Search NNSL


Subscriber pages

buttonspacer News Desk
buttonspacer Columnists
buttonspacer Editorial
buttonspacer Readers comment
buttonspacer Tenders

Court News and Legal Links
Home page text size buttonsbigger textsmall textText size
Overcoming obstacles
Music workshop in Behchoko reaches fifth year

Northern News Services
Monday, June 19, 2017

Treyson Smith-Gentleman knows what it takes to overcome stage fright.

NNSL photograph

Treyson Smith-Gentleman records a song he helped to write during a recent music workshop at Chief Jimmy Bruneau School in Behchoko. This is the fifth year the workshop has taken place. -

The Grade 5 student at Chief Jimmy Bruneau School was part of a group that performed a song in front of the school as part of a music workshop this month.

Smith-Gentleman said he and fellow singers only gave in to their nervousness after their performance was over.

"We were so shy when everyone was clapping we ran out to the cafeteria and hid there after we finished," he said.

This is the fifth year Vancouver, B.C. musician Chris Witoski has visited Behchoko to deliver music workshops, said Jacqueline Stanbridge, CJBS teacher and Witoski's sister.

His annual visit is a highlight of the school year and students are benefitting from the consistency of having the workshop each year, Stanbridge said.

"He's become very close with many of the kids, he knows our staff and our students," she said.

"The relationship is such an important piece, the kids perform better. They're more creative because the comfort's there. "

Witoski agreed. Visiting year after year means students can build on their skills and hone their individual talents.

"There were a couple of kids I worked with last year that greatly improved over the last year, their confidence was higher, the performances were better, they were more comfortable," he said. "They kind of knew what to expect."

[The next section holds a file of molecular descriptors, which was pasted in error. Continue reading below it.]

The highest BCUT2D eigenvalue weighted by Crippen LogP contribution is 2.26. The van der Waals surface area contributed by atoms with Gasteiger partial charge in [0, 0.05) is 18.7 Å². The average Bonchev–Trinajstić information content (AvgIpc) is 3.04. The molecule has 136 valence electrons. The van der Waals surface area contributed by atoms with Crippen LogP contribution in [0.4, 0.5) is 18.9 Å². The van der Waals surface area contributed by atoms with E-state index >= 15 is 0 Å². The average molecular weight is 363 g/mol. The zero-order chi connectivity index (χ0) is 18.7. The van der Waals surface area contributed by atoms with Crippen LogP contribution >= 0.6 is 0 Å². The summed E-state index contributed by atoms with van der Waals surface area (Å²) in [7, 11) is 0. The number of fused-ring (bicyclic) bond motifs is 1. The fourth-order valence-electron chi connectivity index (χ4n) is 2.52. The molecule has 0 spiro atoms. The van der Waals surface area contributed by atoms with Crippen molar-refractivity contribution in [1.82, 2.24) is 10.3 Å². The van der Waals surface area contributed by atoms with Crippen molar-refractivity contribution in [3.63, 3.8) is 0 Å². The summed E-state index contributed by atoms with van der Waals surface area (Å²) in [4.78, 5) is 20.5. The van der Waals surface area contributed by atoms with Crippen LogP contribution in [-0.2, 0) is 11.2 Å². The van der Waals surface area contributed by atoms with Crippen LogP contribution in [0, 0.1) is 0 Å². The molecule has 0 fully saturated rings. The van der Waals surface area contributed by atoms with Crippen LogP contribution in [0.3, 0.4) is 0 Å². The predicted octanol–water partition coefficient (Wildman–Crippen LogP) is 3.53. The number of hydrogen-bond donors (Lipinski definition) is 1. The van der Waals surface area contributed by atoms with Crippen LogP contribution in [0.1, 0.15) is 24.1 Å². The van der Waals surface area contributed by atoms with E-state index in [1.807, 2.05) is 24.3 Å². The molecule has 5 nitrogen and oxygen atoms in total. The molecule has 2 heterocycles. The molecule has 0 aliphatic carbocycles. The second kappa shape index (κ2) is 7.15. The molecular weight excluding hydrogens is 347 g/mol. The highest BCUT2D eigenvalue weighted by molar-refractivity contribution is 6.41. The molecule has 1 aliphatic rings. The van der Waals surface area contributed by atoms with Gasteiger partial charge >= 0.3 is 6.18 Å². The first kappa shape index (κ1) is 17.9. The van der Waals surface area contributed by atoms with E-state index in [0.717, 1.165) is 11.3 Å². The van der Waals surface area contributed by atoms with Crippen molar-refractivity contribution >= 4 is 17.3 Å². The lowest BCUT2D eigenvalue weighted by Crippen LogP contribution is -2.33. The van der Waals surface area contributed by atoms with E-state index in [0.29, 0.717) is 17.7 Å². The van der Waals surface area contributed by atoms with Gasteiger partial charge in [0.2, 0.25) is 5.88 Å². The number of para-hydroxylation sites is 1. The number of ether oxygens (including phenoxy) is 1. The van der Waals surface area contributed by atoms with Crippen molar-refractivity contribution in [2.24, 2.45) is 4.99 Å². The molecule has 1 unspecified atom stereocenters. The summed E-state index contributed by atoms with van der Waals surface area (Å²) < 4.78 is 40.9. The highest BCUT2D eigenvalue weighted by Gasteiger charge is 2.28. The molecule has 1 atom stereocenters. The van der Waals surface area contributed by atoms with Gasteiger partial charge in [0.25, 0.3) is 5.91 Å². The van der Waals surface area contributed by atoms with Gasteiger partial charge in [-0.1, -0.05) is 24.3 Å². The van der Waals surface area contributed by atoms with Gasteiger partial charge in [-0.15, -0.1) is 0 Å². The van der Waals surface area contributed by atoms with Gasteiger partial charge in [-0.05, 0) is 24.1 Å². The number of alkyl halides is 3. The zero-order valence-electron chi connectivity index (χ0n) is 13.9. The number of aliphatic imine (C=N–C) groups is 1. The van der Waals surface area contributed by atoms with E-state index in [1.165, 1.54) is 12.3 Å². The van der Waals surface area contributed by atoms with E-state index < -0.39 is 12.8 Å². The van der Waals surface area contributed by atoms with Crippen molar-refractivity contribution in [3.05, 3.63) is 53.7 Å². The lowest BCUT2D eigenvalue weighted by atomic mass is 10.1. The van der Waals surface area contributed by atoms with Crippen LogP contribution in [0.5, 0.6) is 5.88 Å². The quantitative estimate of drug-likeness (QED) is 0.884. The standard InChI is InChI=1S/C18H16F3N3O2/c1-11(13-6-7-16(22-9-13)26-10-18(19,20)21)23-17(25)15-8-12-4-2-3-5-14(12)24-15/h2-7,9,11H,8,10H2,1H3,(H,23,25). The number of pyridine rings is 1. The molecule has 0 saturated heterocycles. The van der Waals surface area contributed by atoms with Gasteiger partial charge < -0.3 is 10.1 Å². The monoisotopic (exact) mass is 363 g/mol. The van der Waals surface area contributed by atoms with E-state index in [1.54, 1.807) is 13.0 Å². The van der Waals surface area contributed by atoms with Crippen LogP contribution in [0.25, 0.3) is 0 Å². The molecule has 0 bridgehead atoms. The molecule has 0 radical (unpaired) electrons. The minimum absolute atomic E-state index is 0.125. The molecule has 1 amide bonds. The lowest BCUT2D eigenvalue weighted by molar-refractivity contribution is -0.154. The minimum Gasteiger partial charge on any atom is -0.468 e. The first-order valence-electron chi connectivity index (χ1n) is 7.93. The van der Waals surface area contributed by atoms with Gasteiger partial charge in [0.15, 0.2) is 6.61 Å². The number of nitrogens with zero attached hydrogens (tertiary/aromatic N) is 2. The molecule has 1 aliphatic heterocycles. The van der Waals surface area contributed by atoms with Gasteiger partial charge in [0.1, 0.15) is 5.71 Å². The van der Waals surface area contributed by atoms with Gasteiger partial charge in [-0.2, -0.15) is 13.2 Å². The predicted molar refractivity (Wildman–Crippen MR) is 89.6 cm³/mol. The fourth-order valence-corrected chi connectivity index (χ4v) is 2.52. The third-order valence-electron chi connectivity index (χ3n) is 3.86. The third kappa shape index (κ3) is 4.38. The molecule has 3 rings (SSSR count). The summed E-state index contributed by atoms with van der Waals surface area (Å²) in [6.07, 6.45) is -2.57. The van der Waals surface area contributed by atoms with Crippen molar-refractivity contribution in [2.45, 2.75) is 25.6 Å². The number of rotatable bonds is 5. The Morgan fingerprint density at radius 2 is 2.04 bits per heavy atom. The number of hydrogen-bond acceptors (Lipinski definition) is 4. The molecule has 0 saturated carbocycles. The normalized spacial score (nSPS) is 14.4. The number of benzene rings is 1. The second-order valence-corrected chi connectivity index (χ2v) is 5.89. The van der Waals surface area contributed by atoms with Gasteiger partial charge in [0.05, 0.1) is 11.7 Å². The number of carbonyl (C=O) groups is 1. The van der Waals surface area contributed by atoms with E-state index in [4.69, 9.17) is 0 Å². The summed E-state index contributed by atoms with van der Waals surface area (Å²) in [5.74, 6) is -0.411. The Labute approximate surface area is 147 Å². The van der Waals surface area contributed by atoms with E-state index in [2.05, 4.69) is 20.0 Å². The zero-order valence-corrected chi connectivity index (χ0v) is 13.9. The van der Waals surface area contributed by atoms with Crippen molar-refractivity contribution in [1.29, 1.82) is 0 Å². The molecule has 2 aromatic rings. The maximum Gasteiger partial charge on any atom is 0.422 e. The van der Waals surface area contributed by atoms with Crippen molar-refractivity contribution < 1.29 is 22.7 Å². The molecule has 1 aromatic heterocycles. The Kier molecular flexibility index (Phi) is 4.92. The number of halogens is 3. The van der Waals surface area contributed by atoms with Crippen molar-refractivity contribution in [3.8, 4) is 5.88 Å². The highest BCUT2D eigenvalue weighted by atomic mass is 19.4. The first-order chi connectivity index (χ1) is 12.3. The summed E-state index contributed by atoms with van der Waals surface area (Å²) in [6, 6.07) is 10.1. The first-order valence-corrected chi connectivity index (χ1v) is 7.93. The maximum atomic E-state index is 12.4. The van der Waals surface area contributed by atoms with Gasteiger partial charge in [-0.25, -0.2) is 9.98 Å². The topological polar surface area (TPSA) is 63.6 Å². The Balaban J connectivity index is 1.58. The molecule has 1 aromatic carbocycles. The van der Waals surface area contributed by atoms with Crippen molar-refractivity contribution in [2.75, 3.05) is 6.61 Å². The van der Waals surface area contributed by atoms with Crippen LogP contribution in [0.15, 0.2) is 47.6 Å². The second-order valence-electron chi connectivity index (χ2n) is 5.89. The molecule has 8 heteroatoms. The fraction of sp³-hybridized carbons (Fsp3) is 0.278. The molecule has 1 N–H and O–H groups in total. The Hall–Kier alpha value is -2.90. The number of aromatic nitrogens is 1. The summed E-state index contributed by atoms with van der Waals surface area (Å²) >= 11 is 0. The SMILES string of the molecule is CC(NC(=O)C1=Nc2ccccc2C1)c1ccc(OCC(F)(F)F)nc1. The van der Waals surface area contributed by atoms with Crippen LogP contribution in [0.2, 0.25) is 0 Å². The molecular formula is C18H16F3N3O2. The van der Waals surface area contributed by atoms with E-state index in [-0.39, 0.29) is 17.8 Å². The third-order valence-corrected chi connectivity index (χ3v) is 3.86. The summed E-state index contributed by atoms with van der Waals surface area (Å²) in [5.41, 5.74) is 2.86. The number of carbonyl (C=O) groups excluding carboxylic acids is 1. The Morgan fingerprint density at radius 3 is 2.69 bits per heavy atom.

Witoski visited the school the week of June 5 and spent five days working with students to brainstorm ideas for lyrics before recording them singing their songs.

He then takes the material back to his studio in Vancouver where he applies the finishing touches.

Each student receives a copy of their professionally edited song and the school receives a video of the week's workshop.

Students are also encouraged to perform their songs in front of an audience and this year, Smith-Gentleman and his group sang as part of a Coffee House fundraiser on June 9 to raise money for Northern Youth Abroad students.

"It was awesome and just so positive," Stanbridge said. "There is a lot of bravery behind that, to get up in front of your peers. The public was invited as well and we had some parents come and just some students who have graduated in the past."

For Smith-Gentleman, the best part of the week was getting a chance to perform the song he helped to write.

"We were a bit shy at first, but it felt good after a while," he said.

The song, which will be titled The Note, is about overcoming insecurity. The lyrics tell the story of a boy who is too afraid to speak to a girl he likes, so he leaves a note in her locker instead.

Doing the workshop last year helped him to better develop his song ideas - and the courage to perform, Smith-Gentleman said.

Witoski also noted his talent.

"He had the confidence and he's quite a creative little guy," he said. "He had a lot of good ideas."

Now that he's a seasoned performer, Smith-Gentleman said he had some words of encouragement for others who are still too afraid to sing in front of an audience.

"No one will laugh at you when you go and sing," he said. "You'll do great."

The Department of Municipal and Community Affairs provided funding for the workshop, Stanbridge said.

E-mailWe welcome your opinions. Click here to e-mail a letter to the editor.